Older Persons’ Experiences of Ageism: A Qualitative Descriptive Study


  • Anndrea Vogt
  • Sherry Dahlke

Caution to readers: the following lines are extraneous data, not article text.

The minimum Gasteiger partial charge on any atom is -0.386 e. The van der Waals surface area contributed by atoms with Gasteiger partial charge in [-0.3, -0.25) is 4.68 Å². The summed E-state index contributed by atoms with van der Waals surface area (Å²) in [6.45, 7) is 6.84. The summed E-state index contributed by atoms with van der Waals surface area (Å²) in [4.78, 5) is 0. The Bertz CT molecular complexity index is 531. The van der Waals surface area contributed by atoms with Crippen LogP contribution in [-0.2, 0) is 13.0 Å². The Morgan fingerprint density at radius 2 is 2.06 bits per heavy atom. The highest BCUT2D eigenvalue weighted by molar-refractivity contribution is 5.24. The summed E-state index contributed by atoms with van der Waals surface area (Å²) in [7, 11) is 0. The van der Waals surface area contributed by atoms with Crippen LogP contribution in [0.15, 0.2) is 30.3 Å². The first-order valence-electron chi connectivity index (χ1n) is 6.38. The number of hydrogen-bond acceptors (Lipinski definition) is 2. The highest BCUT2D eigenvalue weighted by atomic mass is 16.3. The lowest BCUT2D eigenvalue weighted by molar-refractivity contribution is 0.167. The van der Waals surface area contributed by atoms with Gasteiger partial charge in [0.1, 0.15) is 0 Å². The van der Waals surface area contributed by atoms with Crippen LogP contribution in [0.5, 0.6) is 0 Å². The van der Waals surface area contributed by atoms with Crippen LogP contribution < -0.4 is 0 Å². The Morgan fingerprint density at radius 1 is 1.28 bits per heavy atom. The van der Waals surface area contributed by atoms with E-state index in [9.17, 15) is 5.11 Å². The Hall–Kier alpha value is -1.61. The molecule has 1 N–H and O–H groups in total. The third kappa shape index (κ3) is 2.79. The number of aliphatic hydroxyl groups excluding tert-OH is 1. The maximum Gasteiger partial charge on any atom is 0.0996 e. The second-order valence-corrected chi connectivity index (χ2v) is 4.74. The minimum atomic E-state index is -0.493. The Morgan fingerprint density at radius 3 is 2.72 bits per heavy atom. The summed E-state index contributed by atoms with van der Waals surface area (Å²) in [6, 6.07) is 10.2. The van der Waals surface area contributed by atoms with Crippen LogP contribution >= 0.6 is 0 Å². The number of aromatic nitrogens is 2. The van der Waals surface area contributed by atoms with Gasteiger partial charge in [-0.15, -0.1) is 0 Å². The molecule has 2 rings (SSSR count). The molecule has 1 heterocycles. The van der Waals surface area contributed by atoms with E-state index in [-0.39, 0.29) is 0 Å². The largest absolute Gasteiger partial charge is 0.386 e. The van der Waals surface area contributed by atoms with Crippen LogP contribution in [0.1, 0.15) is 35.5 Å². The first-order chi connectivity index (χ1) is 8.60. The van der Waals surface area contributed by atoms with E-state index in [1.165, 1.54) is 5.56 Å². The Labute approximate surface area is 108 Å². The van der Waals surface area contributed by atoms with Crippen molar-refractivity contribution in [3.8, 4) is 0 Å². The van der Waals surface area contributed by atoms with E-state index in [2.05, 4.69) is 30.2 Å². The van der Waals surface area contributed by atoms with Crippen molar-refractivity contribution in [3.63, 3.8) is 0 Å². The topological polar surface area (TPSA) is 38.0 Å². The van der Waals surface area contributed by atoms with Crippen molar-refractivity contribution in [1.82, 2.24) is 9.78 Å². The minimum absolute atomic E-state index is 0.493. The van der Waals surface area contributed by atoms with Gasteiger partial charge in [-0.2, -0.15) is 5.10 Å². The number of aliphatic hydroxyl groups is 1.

Objective: The aim of this study was to understand how ageism impacts the self-perceptions of older persons. Methods: A qualitative descriptive study was conducted interviewing nine older persons to understand their experiences of ageism, using a semi-structured interview. Data were analyzed using content and thematic analysis. Findings: Three themes were developed from the data analysis: ‘Experiences of Ageism,’ ‘Resilience,’ and ‘Looking Forward.’ Participants discussed their personal experiences with ageism and those they witnessed other people experiencing. Despite negative experiences with ageism, participants had developed strategies to move forward in life that displayed resilience. They also had advice for how our society could strategize in diminishing ageism. Discussion: Ageism is insidious and subtly prevalent. In trying to explain why participants initially had trouble recalling instances of ageism we looked at two theories. Stereotype embodiment theory asserts that ageism is internalized. Social Emotional Selectivity theory suggests that as we age, we focus more on positive rather than negative experiences. Regardless of the cause of the subtlety of ageism, more awareness and education about ageism and ageing is needed. Conclusions: Understanding how ageism impacts older persons will provide insights into how we can create better interventions and resources to support this vulnerable population. Additional research is needed to more fully understand older people's experiences of ageism. Implications for practice: Nurses could foster awareness of ageism in their work with older persons and advocate for policies that diminish ageism in healthcare institutions.